Negative-pressure pulmonary edema
- Negative-pressure pulmonary edema (NPPE) occurs after a patient makes strong inspiratory effort against a blocked airway. The negative pressure causes hydrostatic edema that can be life-threatening if not but minimized if treated early, usually resolves after 24-48 hours. 
- Patients have an airway obstructive process either from an allergy, laryngospasm, trauma, and commonly in the case of hangings.
- Respiratory distress
- Increased jugular venous distension
- Signs of poor organ perfusion
- Other Associated with Normal/↑ Respiratory Effort
- Other Associated with ↓ Respiratory Effort
- Uncorrected ASD
- Congenital heart disease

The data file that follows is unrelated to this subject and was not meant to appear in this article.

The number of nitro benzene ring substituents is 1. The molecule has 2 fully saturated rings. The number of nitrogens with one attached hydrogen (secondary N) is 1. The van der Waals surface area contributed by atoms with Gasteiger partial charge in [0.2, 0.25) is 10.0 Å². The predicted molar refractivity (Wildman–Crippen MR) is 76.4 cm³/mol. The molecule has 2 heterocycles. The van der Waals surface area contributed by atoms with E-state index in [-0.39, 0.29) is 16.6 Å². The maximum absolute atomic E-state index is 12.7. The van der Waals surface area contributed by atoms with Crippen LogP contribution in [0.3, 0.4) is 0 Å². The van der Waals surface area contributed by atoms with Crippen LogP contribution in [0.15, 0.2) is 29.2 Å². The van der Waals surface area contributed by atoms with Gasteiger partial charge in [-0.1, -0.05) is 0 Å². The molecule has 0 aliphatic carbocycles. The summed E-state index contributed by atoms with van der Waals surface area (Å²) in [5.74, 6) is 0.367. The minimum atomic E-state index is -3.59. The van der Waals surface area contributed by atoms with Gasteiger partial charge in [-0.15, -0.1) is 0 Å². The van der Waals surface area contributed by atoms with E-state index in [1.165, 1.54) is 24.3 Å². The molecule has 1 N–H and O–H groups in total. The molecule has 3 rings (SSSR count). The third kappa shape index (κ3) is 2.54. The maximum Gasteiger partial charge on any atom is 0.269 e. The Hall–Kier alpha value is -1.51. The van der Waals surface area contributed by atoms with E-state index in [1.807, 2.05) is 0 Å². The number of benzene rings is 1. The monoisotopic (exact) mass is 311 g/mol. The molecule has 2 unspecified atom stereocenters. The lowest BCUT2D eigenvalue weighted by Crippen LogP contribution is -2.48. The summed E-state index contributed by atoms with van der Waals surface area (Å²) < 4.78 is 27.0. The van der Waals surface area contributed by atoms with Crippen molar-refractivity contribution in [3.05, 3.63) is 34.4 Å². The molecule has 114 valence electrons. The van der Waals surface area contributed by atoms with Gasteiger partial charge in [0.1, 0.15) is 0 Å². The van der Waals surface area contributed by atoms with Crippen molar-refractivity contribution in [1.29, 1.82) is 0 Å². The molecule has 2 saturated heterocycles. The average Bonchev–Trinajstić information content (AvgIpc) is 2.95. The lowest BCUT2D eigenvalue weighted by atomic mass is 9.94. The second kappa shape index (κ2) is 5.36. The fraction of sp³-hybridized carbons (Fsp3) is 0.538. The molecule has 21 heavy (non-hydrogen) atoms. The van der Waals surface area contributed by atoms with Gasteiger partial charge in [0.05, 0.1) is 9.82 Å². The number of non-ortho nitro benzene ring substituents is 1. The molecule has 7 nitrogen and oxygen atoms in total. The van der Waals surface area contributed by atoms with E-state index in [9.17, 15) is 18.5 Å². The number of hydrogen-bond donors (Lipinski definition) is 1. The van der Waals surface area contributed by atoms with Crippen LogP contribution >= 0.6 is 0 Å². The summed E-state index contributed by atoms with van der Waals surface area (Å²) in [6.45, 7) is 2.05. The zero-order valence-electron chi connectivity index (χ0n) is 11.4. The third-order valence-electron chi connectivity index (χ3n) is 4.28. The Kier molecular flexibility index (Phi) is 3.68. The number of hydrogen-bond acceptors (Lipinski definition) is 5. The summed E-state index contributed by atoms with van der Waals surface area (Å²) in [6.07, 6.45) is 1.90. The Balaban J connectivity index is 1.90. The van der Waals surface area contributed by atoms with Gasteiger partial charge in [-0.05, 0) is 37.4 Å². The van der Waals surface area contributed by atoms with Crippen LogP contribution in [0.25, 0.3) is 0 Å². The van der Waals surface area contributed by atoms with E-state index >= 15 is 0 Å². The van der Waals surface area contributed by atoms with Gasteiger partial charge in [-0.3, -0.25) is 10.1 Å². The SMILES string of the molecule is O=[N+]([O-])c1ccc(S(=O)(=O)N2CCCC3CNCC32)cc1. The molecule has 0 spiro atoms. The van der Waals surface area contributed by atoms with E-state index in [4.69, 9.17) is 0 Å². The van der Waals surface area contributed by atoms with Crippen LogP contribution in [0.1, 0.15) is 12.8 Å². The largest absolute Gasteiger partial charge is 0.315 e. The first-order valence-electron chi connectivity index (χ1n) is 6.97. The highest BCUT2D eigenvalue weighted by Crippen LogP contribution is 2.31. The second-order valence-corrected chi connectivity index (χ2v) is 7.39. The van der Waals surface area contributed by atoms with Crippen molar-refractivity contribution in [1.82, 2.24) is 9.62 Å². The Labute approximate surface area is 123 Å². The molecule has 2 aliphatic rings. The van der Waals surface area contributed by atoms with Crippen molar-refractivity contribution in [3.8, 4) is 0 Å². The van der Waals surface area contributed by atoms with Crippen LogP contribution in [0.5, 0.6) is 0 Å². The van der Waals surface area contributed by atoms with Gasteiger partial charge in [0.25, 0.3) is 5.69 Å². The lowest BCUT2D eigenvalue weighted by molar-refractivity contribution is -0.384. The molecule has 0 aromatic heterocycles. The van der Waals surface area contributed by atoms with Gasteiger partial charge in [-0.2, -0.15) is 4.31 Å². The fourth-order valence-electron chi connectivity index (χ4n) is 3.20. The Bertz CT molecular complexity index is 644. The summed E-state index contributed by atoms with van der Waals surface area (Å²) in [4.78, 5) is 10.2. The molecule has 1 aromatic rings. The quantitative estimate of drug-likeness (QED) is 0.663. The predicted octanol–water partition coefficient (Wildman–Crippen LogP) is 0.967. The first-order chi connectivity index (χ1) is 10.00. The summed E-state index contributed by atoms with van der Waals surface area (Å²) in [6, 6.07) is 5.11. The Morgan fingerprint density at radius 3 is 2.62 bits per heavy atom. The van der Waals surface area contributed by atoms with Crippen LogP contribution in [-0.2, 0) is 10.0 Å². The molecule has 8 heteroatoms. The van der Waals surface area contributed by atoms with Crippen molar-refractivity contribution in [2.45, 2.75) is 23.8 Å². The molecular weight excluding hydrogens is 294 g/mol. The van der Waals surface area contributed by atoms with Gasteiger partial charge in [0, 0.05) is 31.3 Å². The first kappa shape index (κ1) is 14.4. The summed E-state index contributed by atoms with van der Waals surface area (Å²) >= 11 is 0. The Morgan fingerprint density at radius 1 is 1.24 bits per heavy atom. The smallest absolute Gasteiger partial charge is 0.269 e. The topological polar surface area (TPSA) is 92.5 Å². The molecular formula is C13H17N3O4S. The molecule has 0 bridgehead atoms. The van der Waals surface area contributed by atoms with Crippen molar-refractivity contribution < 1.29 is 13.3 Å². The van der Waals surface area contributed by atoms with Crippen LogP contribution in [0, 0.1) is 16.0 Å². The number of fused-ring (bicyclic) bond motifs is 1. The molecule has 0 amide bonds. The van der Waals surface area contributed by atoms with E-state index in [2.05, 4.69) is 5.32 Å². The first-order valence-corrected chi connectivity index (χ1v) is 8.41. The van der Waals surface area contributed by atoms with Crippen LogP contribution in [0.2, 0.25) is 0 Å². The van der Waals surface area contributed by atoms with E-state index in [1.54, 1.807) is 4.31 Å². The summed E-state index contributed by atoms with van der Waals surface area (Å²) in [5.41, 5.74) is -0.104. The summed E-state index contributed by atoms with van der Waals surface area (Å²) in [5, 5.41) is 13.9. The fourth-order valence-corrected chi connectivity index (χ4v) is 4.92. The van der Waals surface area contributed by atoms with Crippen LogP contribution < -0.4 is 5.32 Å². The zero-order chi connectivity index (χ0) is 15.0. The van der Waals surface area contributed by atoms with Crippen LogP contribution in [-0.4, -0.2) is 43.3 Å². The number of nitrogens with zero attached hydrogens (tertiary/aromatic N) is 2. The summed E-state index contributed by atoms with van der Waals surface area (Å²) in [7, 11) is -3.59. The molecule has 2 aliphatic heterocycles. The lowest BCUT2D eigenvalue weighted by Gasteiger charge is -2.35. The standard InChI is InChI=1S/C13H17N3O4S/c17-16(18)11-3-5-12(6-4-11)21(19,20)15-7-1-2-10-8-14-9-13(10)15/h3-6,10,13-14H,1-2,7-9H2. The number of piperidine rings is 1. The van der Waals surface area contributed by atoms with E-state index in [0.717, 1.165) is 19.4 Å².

- COPD exacerbation
- Interstitial lung disease
- Panic attack
- Pleural effusion
- Rib fracture
- Spontaneous pneumothorax
- Thyroid Disease
- Remove any obstructive processes
- Intubation is often required
- Positive pressure ventilation
- Patients with severe pulmonary edema that do not respond to standard ventilator strategies may require proning or even ECMO
- Admission for continued monitoring often if not always in the ICU
- Bhattacharya M, Kallet RJ, Ware LB, Matthay MA. Negative-pressure pulmonary edema. Chest. 2016;150(4):927-33.
- Contou D, Voiriot G, Djibre et al. Clinical features of patients with diffuse alveolar hemorrhage due to negative-pressure pulmonary edema. Lung. 2017;195(4):477-487.